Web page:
• Incidentally, the Emerald Buddha isn’t. It’s probably jade or jasper. The statue used to be an ordinary Buddha until the 15th century when, after a fall, a monk noticed that under the chipped plaster exterior was green rock. He thought it was emerald and thus the legend was born. Perhaps I can find a monk here who’ll mistake me for Brad Pitt.

• There are Thai tour guides everywhere speaking every language on earth. I heard Chinese, Italian, Russian, Spanish, German, and even English. The guides seem to be pretty good, cracking jokes and making their groups laugh. You can almost hop amongst English-speaking groups to get a decent experience. Not that I’d ever do that or anything.

• The palace façade and temple murals are being restored. Same thing was happening at Wat Po when I visited a couple days back. These places must need constant work in the face of the corrosive heat and humidity. Sort of like Jerry Jones in the Texas heat.

• The Chakri Maha Prasat was built in 1882, the year of Bankok’s centenary. The buildings are used mostly for state visits. It’s an interesting mix of Western and Thai architecture. It was built by British architects using Thai labor. The bottom half looks Italian, the top half looks Thai. The central spire houses the ashes of Chakri kings; the princes’ ashes are under the smaller ones. The kings used to house their large harems in the inner palace area, which was guarded by battle-trained female sentries. That’s interesting and all, but I found myself enthralled by the tourists’ interaction with the palace guards. They’re like the stoic British guard at Buckingham palace, except they have to deal with stifling humidity year-round instead of just in the summer. Like their UK counterparts, they must endure the squawking, giggling tourists harassing them for pictures. It’s like being a celebrity, except no one gives a crap about your name and you can’t get them to stop even though you’re holding a gun with a bayonet.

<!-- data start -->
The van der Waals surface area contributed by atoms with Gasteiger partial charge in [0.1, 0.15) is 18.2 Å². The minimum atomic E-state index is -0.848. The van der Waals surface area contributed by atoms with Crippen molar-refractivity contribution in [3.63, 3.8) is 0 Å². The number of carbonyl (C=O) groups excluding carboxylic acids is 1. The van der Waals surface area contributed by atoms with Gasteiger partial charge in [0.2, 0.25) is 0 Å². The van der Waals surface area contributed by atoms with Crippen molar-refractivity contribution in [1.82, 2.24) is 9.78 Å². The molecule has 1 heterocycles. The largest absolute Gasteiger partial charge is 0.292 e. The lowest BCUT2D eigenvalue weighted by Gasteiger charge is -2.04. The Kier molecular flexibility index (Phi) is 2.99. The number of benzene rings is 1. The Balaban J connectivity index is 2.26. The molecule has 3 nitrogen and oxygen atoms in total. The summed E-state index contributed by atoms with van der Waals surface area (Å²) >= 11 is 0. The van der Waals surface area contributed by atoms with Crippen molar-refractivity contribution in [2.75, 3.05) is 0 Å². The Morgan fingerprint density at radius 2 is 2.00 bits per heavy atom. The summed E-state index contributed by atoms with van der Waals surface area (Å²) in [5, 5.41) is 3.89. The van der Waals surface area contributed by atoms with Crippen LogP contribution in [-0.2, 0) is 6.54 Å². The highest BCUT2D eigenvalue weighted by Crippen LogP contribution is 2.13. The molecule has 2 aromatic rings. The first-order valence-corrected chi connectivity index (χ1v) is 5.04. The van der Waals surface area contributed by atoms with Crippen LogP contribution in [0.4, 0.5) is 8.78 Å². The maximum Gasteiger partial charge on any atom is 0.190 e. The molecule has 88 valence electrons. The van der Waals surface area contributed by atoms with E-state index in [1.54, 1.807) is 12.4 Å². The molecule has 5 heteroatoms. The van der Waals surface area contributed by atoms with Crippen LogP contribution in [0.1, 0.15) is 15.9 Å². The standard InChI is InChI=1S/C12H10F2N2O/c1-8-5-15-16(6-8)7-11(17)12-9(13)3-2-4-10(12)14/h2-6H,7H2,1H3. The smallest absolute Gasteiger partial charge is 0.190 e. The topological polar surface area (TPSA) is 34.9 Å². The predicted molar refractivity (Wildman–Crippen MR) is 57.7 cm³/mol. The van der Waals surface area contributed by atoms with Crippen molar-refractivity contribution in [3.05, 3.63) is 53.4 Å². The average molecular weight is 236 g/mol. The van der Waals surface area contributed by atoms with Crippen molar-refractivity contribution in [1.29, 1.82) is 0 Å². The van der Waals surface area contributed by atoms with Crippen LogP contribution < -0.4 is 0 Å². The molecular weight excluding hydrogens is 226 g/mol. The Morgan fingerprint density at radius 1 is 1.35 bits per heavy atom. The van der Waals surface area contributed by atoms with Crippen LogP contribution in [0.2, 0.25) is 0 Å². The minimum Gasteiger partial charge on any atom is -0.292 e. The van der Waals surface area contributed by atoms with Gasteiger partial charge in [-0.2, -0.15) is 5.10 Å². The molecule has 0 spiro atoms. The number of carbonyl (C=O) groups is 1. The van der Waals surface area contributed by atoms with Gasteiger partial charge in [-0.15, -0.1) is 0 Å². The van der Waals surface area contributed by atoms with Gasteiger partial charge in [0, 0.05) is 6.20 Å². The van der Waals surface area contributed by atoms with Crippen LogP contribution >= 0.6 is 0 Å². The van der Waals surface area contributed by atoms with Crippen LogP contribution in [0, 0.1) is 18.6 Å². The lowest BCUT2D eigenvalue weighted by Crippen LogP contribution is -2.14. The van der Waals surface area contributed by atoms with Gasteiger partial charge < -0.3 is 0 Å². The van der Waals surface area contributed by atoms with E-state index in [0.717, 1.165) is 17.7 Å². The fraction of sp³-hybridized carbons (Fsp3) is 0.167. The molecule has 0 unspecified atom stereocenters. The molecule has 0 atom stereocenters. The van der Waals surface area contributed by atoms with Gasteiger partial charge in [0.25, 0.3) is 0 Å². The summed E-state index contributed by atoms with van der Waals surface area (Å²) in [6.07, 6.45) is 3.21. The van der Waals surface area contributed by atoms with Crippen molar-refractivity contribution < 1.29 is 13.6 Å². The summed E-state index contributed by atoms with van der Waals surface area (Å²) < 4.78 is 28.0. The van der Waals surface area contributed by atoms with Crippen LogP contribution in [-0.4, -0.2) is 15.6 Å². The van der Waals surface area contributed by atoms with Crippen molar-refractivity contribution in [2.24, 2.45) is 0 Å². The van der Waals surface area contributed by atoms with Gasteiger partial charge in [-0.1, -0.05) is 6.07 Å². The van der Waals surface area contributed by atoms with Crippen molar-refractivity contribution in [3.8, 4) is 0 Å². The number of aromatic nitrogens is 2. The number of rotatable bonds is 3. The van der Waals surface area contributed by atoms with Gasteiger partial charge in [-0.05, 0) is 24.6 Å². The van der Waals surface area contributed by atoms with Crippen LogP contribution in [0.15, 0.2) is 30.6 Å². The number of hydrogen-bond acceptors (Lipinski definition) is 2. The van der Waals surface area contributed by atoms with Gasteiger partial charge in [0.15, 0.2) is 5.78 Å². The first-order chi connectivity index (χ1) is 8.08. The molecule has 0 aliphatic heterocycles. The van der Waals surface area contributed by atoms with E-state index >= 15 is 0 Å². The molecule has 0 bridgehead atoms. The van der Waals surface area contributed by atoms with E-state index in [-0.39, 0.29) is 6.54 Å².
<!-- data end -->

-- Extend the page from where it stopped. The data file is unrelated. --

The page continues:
I finished up with the palace and took a series of boats back to Becca’s.

As if to confirm my theory that Bangkok is a particularly international city, I met Ann, Becca’s childhood friend. Half Thai, half Swiss, she speaks English with a German accent. Besides English she speaks German, Thai, and I think a little French. She’s a chef who owns a small restaurant in a coastal village in the south. A village which she says is full of voodoo black magic. (She warned me to beware of the spell casting Thai girls if I visited.) She’s an outspoken red-shirt, shaved-head, lesbian smoker that swears like a sailor when she speaks English. I like her.

I spent the afternoon intending to go for a swim. My intentions succumbed to a series of naps in the heat on Becca’s couch. When I finally regained consciousness, it was time for dinner.

Becca’s mom had arrived, so Becca, Ann, and I headed out to the local outdoor market to grab food. That meant tons of eats in clear plastic bags. Dried fish. Steamed fish. Fish and egg and vegetable steamed in custard-sized banana leaf. Steamed chicken marinated in fish sauce. Chicken curry. Clams. Grilled pork in soy sauce and onions. Some spicy salad thing with “fish gone bad.” I thought I was going to explode.

Afterwards, Ann and I chilled on the balcony while she smoked and I messed with my camera taking pictures of the skyline.

She ended up driving me back to the hostel in her Isuzu pickup (I didn’t realize Isuzus still existed). We may meet up Thursday to go to a fair that’s been set up near Chit Lom. That’d be guaranteed good times.


Stupid Travel Tip of the Day: Buy a postcard of the Emerald Buddha.

Not So Stupid Tip: Get to the Grand Palace early. It won’t be as hot and you’ll probably have better light to take pictures. There are also free English tours if you get there at the right times. I noticed that a few started at and before 10:30 a.m., with the next few starting at around 1 p.m. Afterwards, you can grab lunch at the market near Th Chang pier, the pier closest to the Grand Palace, then walk down to Wat Po and do the itinerary I suggested on Day 3.